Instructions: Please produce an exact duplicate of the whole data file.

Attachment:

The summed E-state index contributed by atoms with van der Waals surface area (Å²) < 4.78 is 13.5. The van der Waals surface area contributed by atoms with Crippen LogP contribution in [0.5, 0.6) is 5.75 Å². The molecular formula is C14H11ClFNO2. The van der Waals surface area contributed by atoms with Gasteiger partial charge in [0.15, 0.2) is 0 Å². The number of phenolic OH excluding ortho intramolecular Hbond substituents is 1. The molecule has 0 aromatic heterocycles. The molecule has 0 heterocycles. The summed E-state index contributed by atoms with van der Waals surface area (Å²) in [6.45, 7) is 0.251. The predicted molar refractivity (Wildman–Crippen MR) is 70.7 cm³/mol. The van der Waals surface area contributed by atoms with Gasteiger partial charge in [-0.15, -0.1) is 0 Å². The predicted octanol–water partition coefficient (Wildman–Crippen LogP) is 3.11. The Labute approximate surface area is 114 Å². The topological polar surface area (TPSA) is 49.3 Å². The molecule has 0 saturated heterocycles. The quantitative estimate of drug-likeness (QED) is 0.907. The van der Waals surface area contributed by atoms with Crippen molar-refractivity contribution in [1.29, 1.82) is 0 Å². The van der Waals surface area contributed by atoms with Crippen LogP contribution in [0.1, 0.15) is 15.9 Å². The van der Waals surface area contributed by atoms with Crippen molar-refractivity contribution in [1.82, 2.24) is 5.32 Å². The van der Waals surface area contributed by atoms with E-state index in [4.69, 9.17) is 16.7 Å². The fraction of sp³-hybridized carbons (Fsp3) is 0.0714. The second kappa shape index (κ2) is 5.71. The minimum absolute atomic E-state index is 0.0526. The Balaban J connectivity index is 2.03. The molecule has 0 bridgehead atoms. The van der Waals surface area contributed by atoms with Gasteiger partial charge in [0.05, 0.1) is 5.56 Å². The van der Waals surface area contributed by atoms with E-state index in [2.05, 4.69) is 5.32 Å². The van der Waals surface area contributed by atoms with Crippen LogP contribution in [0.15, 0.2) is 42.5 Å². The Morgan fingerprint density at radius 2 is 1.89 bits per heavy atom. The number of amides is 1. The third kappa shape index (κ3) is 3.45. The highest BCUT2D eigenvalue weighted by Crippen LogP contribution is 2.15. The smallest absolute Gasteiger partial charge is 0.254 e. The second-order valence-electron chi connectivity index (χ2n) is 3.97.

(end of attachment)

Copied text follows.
The summed E-state index contributed by atoms with van der Waals surface area (Å²) < 4.78 is 13.5. The van der Waals surface area contributed by atoms with Crippen LogP contribution in [0.5, 0.6) is 5.75 Å². The molecular formula is C14H11ClFNO2. The van der Waals surface area contributed by atoms with Gasteiger partial charge in [0.15, 0.2) is 0 Å². The number of phenolic OH excluding ortho intramolecular Hbond substituents is 1. The molecule has 0 aromatic heterocycles. The molecule has 0 heterocycles. The summed E-state index contributed by atoms with van der Waals surface area (Å²) in [6.45, 7) is 0.251. The predicted molar refractivity (Wildman–Crippen MR) is 70.7 cm³/mol. The van der Waals surface area contributed by atoms with Gasteiger partial charge in [-0.15, -0.1) is 0 Å². The predicted octanol–water partition coefficient (Wildman–Crippen LogP) is 3.11. The Labute approximate surface area is 114 Å². The topological polar surface area (TPSA) is 49.3 Å². The molecule has 0 saturated heterocycles. The quantitative estimate of drug-likeness (QED) is 0.907. The van der Waals surface area contributed by atoms with Crippen molar-refractivity contribution in [1.29, 1.82) is 0 Å². The van der Waals surface area contributed by atoms with Crippen LogP contribution in [0.1, 0.15) is 15.9 Å². The van der Waals surface area contributed by atoms with Crippen molar-refractivity contribution in [1.82, 2.24) is 5.32 Å². The van der Waals surface area contributed by atoms with E-state index in [4.69, 9.17) is 16.7 Å². The fraction of sp³-hybridized carbons (Fsp3) is 0.0714. The second kappa shape index (κ2) is 5.71. The minimum absolute atomic E-state index is 0.0526. The Balaban J connectivity index is 2.03. The molecule has 0 bridgehead atoms. The van der Waals surface area contributed by atoms with Gasteiger partial charge in [0.05, 0.1) is 5.56 Å². The van der Waals surface area contributed by atoms with E-state index in [2.05, 4.69) is 5.32 Å². The van der Waals surface area contributed by atoms with Crippen LogP contribution in [0.15, 0.2) is 42.5 Å². The Morgan fingerprint density at radius 2 is 1.89 bits per heavy atom. The number of amides is 1. The third kappa shape index (κ3) is 3.45. The highest BCUT2D eigenvalue weighted by Crippen LogP contribution is 2.15. The smallest absolute Gasteiger partial charge is 0.254 e. The second-order valence-electron chi connectivity index (χ2n) is 3.97.